By Keri K Stephens & Yifan Xu
Walking around La Grange, Texas and visiting communities in Fayette County, we were struck by the huge oak trees, including many of them in the middle of a paved road! Right on the edge of La Grange is the Colorado River, and that beautiful source of water is, in large part, responsible for enabling those majestic trees. But in September of 2017, that community was reminded that the Colorado River doesn’t care that many people live right next to it, because when there is a lot of water coming from upstream, a river doesn’t have real borders. Water will go where it needs to, and people can do little to stop it. This is what happened when there was considerable rainfall generated by Hurricane Harvey. The town of La Grange experienced massive flooding.
Fayette County experienced river flooding during that event, but they have also seen a rise in street flooding. This county has 24,500 people living there and the city of La Grange has around 5,000 residents. Like many communities, drainage is a big issue for them and with heavier rainfall happening within a short period of time, the capacity of the drainage systems become overwhelmed. Here, the county and the city of La Grange are combining efforts to work against flooding. Whereas during Hurricane Harvey, their county Emergency Management Coordinator handled many different tasks, the current county judge has prioritized developing their specialization. Not only has he appointed an Emergency Management Coordinator, but they also have a Floodplain Administrator, a GIS expert, and a dedicated grant writer to help them seek funds to improve their flooding. They also work closely with their County Commissioners and the City Manager of La Grange. This is quite a team dedicated to taking proactive steps to plan for the future and address flooding.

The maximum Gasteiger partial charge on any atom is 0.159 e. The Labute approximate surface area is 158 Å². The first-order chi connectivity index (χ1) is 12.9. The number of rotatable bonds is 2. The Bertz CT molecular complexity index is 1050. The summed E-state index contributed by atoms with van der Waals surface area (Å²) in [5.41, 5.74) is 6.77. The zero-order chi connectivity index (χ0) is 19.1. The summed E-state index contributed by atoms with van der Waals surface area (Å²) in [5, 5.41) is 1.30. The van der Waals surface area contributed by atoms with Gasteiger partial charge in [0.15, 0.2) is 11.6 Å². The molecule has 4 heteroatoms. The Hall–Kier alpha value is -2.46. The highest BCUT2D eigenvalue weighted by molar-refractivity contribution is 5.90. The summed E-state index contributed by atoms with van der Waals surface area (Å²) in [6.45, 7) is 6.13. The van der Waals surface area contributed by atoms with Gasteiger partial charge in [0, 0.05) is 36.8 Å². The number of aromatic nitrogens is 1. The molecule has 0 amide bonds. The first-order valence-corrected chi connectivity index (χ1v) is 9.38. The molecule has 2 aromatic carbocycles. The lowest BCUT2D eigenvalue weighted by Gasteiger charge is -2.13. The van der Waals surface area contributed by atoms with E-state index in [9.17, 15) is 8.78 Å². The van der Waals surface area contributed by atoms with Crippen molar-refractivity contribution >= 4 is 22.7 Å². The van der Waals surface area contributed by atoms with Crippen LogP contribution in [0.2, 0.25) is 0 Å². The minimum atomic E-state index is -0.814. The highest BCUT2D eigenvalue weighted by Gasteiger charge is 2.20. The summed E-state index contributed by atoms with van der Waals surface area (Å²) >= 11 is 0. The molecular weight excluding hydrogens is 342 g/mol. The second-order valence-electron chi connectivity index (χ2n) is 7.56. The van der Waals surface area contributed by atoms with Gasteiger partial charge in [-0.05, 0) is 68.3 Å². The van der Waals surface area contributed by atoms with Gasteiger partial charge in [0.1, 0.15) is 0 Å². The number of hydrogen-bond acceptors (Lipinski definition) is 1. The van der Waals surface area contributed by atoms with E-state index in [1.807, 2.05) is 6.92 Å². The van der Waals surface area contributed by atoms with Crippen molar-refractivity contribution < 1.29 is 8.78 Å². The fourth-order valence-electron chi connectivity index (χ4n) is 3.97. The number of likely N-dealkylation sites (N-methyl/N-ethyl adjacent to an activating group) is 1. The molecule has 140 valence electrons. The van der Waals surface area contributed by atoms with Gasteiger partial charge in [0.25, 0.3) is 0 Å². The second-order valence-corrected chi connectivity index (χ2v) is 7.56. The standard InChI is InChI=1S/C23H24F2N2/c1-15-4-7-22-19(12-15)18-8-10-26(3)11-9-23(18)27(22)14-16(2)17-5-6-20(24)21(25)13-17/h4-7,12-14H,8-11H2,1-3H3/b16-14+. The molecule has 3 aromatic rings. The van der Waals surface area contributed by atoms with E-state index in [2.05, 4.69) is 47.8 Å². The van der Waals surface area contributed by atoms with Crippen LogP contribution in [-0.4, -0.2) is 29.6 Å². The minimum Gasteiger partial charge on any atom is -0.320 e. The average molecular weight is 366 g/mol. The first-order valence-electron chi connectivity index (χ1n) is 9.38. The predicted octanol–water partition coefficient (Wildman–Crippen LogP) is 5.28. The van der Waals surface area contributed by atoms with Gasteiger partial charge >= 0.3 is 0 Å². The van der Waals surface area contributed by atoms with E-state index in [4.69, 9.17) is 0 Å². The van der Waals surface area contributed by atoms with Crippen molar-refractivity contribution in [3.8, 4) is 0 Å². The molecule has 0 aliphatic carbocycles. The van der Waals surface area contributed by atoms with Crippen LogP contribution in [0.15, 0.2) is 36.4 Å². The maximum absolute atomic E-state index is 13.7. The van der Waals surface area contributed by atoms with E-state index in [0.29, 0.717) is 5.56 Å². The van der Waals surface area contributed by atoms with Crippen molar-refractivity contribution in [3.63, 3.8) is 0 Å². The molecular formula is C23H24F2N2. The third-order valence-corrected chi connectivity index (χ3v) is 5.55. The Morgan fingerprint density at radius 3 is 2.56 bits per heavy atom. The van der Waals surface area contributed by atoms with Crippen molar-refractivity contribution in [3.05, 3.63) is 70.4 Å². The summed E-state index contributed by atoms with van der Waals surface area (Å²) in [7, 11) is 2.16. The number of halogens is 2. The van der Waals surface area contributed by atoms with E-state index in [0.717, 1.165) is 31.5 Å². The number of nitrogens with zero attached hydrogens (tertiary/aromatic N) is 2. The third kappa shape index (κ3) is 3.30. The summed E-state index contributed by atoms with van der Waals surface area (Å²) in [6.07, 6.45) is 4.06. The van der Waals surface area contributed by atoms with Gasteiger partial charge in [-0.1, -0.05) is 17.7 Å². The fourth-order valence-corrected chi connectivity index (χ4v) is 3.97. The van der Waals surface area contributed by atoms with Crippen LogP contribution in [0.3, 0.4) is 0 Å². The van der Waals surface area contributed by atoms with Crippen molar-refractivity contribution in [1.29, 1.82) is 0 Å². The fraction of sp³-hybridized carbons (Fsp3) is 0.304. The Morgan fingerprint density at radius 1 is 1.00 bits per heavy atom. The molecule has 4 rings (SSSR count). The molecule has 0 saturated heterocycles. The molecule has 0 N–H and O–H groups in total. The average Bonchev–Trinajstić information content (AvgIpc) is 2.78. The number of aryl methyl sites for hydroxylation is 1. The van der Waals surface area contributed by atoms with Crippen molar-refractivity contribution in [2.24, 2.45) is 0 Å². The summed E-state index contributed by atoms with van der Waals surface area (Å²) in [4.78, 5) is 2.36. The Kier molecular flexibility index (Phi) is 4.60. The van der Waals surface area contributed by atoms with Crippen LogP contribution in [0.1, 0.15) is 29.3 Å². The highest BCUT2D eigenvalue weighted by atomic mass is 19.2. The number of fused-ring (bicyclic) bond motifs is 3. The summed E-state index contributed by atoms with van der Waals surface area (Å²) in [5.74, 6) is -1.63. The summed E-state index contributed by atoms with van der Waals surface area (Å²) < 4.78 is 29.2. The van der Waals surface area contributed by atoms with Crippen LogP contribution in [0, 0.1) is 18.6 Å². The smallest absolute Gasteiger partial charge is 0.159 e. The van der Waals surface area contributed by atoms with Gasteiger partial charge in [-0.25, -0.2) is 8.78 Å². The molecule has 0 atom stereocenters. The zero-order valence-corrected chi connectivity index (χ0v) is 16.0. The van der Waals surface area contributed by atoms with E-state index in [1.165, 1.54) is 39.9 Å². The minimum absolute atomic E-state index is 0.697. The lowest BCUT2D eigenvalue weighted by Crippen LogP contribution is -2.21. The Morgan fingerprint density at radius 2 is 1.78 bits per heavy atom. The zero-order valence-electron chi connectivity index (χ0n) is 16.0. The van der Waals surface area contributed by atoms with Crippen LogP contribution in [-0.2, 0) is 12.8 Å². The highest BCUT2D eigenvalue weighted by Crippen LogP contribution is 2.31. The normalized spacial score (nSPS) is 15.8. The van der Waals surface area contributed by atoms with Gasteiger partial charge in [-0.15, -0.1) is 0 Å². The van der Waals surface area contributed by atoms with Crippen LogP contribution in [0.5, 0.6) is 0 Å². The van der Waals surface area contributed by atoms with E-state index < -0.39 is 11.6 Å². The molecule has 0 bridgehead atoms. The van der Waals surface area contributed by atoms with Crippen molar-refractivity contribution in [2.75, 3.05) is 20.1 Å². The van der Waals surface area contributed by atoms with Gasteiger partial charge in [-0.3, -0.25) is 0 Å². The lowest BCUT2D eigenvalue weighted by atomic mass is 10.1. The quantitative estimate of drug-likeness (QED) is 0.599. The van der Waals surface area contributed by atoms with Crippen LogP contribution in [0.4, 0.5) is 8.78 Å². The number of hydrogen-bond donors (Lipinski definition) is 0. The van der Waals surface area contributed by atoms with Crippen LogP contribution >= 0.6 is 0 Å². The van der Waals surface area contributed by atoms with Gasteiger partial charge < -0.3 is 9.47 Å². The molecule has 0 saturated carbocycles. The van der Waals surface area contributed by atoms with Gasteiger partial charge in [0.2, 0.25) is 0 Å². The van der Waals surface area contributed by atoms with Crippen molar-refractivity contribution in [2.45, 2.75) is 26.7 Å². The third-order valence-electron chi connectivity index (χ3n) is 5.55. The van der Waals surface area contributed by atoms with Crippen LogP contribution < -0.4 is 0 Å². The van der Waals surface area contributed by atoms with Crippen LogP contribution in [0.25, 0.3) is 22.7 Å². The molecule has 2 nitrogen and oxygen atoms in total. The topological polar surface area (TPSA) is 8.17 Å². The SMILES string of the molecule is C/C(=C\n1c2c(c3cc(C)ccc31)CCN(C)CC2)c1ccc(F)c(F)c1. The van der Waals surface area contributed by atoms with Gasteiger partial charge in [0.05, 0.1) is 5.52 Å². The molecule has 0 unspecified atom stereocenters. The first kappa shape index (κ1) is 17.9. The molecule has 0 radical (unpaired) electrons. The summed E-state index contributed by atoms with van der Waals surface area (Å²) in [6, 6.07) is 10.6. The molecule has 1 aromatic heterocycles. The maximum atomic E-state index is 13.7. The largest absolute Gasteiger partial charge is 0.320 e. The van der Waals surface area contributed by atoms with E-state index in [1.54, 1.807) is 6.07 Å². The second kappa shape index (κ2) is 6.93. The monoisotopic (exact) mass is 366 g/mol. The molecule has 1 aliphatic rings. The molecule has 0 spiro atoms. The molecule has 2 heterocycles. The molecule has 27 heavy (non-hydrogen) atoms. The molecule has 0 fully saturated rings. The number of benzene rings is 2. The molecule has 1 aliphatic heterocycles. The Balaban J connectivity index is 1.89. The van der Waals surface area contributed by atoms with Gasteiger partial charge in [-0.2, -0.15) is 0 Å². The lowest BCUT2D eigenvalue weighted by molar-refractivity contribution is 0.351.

But even with this committed team, they are a smaller county that has to deal with complex layers of bureaucratic practices that require specialized expertise and access to data. It also takes years for them to receive funding and reimbursement, so it can really stretch these small communities. While they have access to some important data needed to seek the improvements they need, much of the data resides within specific community members. As people move away or retire, there is a risk that this local knowledge can be lost. This is one area that our pilot project, Digital Risk Infrastructure Program (DRIP) for rural Texas communities, is seeking to better understand. We will be working with local partners to help them access data and to design digital infrastructure tools that allow them to take control of the data they need.
This will be important for communities like Fayette County because it is experiencing growth. As new people move in, they lack the historical knowledge of how floodings happens in this community, and without some form of education, they can be caught off guard. While growth is essential for small communities, rapid development can change the local environment and make it challenging to predict where water will flow in the future. Whether it is flooding from rivers or flash floods that impact roads throughout cities and counties, this risk is a challenging one to communicate. It is so easy to buy land and want to build under the majestic oak trees in Fayette County. But it is also important that cities, counties, and states do a good job of communicating with their residents and newcomers about the changing risk of flooding that looks different than it did in the past.